wondering - why, oh why, would they stop at using a five digit year? why not six?
eight? ten? sixteen? thirty-two? Brettpeirce (talk) 12:06, 10 March 2014 (UTC)
I think the point in the comic title is that writing years always with 5 digits is as
significant as the zero to the left it will take to do so for most of the next 8000
years. FlavianusEP (talk) 12:25, 10 March 2014 (UTC)
My first thought was that the comic was about date formats and yyyy-mm-dd being
better than yy-mm-dd or dd.mm.yy. 173.245.53.138 12:40, 10 March 2014 (UTC)
Dynamic?
It isn't, but I've made a dynamic one (based on UTC):
https://voidptr.de/xkcd-1340 n.st (talk) 19:36, 12 March 2014 (UTC)
Wanna bet that this comic always shows the current date?--Henke37 (talk) 10:23,
10 March 2014 (UTC)
Haha, that's a great observation! I wish it were so, I'll check again
tomorrow. If it's not, someone email Mr. Munroe to make it so, great idea.
Adityarajbhatt (talk) (please sign your comments with ~~~~)
It's 00:07 (11th of March) right now in China where I am currently located
and it still shows 10th of March...just for the record 108.162.225.191 16:13,
10 March 2014 (UTC)

It's March 15th now, and it still says the 10th. It's not dynamic.
199.27.128.76 20:47, 15 March 2014 (UTC)
It says 2014-10-01 for me. But I think it was at 11:53 (2014-09-30) when I
checked it. And mine matches the atomic clock.
108.162.238.173 04:02, 1 October 2014 (UTC)
It's funny that Randall seems to have never heard of RFC 2550, which goes than
the Long Now Foundation in expanding the representable date range.
173.245.53.161 15:05, 10 March 2014 (UTC)
Technically, there will be another 2014-03-10; on October 3rd. 108.162.219.65 16:01, 10 March 2014 (UTC)
It would actually be 2014-10-03 "under our system" as stated in the comic.
Technically. 108.162.237.64 17:14, 10 March 2014 (UTC)
It's like me saying that there will be another 2014-03-10 on March 14th.
173.245.50.63 19:45, 10 March 2014 (UTC)
I wonder if this is also somehow related to the Interesting number paradox.
199.27.128.29 18:48, 10 March 2014 (UTC)

The problem of the date rolling back is partially mitigated by storing the year as an
integer instead of as characters, such as how certain Spreadsheet programs, such as
OpenOffice Calc, stores years as a 16-bit signed integer. This doesn't solve the
issue, only pushing it back to be the year 32768 problem. This is even less of an
issue for 64 bit Unix time, which expire on 15:30:08 UTC on Sun, 4 December

292,277,026,596. It's also important to note that the dates, such as 99, or 00 should
not be seen as digits, they should be seen as characters (unless, of course, they are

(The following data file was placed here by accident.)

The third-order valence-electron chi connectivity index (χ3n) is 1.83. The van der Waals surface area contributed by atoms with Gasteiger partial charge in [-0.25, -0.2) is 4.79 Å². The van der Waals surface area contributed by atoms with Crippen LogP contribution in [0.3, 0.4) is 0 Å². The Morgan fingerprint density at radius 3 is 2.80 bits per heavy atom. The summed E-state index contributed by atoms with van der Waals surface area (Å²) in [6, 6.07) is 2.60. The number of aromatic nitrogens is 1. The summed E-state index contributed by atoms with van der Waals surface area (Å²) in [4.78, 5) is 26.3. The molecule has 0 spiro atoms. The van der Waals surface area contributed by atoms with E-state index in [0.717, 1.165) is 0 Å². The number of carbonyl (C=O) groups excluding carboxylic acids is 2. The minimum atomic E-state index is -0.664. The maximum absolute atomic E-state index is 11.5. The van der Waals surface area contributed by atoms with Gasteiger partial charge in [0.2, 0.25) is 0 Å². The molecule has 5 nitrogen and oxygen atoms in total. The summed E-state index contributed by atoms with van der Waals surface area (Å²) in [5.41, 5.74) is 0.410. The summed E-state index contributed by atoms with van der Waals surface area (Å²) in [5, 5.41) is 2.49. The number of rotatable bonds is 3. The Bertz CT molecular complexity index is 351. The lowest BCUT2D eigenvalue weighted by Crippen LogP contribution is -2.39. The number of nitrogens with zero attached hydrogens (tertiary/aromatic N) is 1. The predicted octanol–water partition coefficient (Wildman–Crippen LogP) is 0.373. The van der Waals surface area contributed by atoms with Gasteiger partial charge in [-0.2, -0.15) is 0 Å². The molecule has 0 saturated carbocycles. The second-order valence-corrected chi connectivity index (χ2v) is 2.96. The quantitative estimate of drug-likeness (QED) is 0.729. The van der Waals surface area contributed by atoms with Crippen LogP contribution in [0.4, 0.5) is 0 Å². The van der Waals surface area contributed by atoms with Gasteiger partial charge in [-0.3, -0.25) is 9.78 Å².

BCD digits, which entirely defeats the purpose of shortening the date to 2
characters length). This might seem trivial, but I think it's an important
difference.108.162.216.41 02:46, 11 March 2014 (UTC)
3rd of October won't happen for another seven months. 173.245.53.125
(talk) (please sign your comments with ~~~~)
As a (culturally) dd/mm/[yy]yy person (and ignoring, for brevity, the
different options for delimiter), I find yyyy-dd-mm as illogical as
mm/dd/yyyy... Why should anybody switch 'precision direction', mid-way?
Still, as someone who went through the Y2K process and worked with
colleagues across the Atlantic, I tend to use dd/Mmm/yyyy habitually in
"for humans" systems (giving the abbreviated month spelling to avoid all
ambiguity, as well as full year-number), or my own "yyyymmdd[hhmm[ss[.ddd...]]]" format in (informal and internal) programming
situations, with comments attached to any conversion routines (inwards
and outwards). ((And, yes, there are ISO/other standards, but I find
converting from/to them and internally working with my own longpracticed format works best, for me. YMMV. But be aware of how'd you
deal with (or ignore) Leap Seconds!)) 141.101.98.47 14:58, 12 March 2014
(UTC)
I once toyed with the notation 0y20140310, with the "0y" prefix (a pun on
C's "0x") distinguishing it from the eight-digit integer 20140310. I later
decided that 0y20140310.175959 would be a good way to extend it to

specify both date and time, and it still parses as a single C token if that
property is useful. (And it sorts properly, of course.) 199.27.128.68 04:15,
24 March 2014 (UTC)
I am surprised nobody has mentioned the fact that we know of no civilization of
human beings that has reached 10,000 years with a continuous calendar.Seebert
(talk) 14:15, 11 June 2014 (UTC)